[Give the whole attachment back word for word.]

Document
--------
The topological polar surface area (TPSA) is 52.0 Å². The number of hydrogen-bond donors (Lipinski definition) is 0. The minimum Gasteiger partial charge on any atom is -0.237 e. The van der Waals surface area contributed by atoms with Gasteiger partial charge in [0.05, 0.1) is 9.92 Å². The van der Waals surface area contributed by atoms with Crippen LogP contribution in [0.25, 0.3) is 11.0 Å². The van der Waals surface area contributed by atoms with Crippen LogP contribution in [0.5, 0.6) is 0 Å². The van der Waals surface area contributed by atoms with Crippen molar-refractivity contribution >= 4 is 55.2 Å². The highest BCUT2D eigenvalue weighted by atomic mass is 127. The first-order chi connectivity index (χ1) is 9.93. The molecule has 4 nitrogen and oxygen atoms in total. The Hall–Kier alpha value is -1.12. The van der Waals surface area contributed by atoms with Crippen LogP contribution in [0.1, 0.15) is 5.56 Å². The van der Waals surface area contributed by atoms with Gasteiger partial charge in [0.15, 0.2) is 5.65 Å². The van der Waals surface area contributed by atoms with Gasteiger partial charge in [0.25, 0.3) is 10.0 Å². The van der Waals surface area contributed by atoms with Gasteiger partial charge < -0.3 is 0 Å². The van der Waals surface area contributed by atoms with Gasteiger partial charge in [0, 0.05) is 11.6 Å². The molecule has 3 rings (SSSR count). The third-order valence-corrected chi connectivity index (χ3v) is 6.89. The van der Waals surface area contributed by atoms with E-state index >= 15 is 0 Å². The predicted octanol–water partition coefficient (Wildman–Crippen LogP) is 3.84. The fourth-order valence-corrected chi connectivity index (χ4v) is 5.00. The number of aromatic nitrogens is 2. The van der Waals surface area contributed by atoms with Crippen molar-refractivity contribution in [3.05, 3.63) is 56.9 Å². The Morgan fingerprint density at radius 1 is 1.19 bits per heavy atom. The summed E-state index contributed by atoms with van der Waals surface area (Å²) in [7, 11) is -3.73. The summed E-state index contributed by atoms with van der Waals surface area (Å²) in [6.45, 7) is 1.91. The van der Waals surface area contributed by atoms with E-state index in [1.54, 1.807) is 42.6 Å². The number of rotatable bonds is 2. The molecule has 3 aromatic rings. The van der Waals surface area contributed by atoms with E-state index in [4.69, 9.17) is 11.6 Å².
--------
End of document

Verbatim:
The topological polar surface area (TPSA) is 52.0 Å². The number of hydrogen-bond donors (Lipinski definition) is 0. The minimum Gasteiger partial charge on any atom is -0.237 e. The van der Waals surface area contributed by atoms with Gasteiger partial charge in [0.05, 0.1) is 9.92 Å². The van der Waals surface area contributed by atoms with Crippen LogP contribution in [0.25, 0.3) is 11.0 Å². The van der Waals surface area contributed by atoms with Crippen LogP contribution in [0.5, 0.6) is 0 Å². The van der Waals surface area contributed by atoms with Crippen molar-refractivity contribution >= 4 is 55.2 Å². The highest BCUT2D eigenvalue weighted by atomic mass is 127. The first-order chi connectivity index (χ1) is 9.93. The molecule has 4 nitrogen and oxygen atoms in total. The Hall–Kier alpha value is -1.12. The van der Waals surface area contributed by atoms with Crippen LogP contribution in [0.1, 0.15) is 5.56 Å². The van der Waals surface area contributed by atoms with Gasteiger partial charge in [0.15, 0.2) is 5.65 Å². The van der Waals surface area contributed by atoms with Gasteiger partial charge in [0.25, 0.3) is 10.0 Å². The van der Waals surface area contributed by atoms with Gasteiger partial charge < -0.3 is 0 Å². The van der Waals surface area contributed by atoms with Gasteiger partial charge in [0, 0.05) is 11.6 Å². The molecule has 3 rings (SSSR count). The third-order valence-corrected chi connectivity index (χ3v) is 6.89. The van der Waals surface area contributed by atoms with E-state index >= 15 is 0 Å². The predicted octanol–water partition coefficient (Wildman–Crippen LogP) is 3.84. The fourth-order valence-corrected chi connectivity index (χ4v) is 5.00. The number of aromatic nitrogens is 2. The van der Waals surface area contributed by atoms with Crippen molar-refractivity contribution in [3.05, 3.63) is 56.9 Å². The Morgan fingerprint density at radius 1 is 1.19 bits per heavy atom. The summed E-state index contributed by atoms with van der Waals surface area (Å²) in [7, 11) is -3.73. The summed E-state index contributed by atoms with van der Waals surface area (Å²) in [6.45, 7) is 1.91. The van der Waals surface area contributed by atoms with E-state index in [1.54, 1.807) is 42.6 Å². The number of rotatable bonds is 2. The molecule has 3 aromatic rings. The van der Waals surface area contributed by atoms with E-state index in [4.69, 9.17) is 11.6 Å².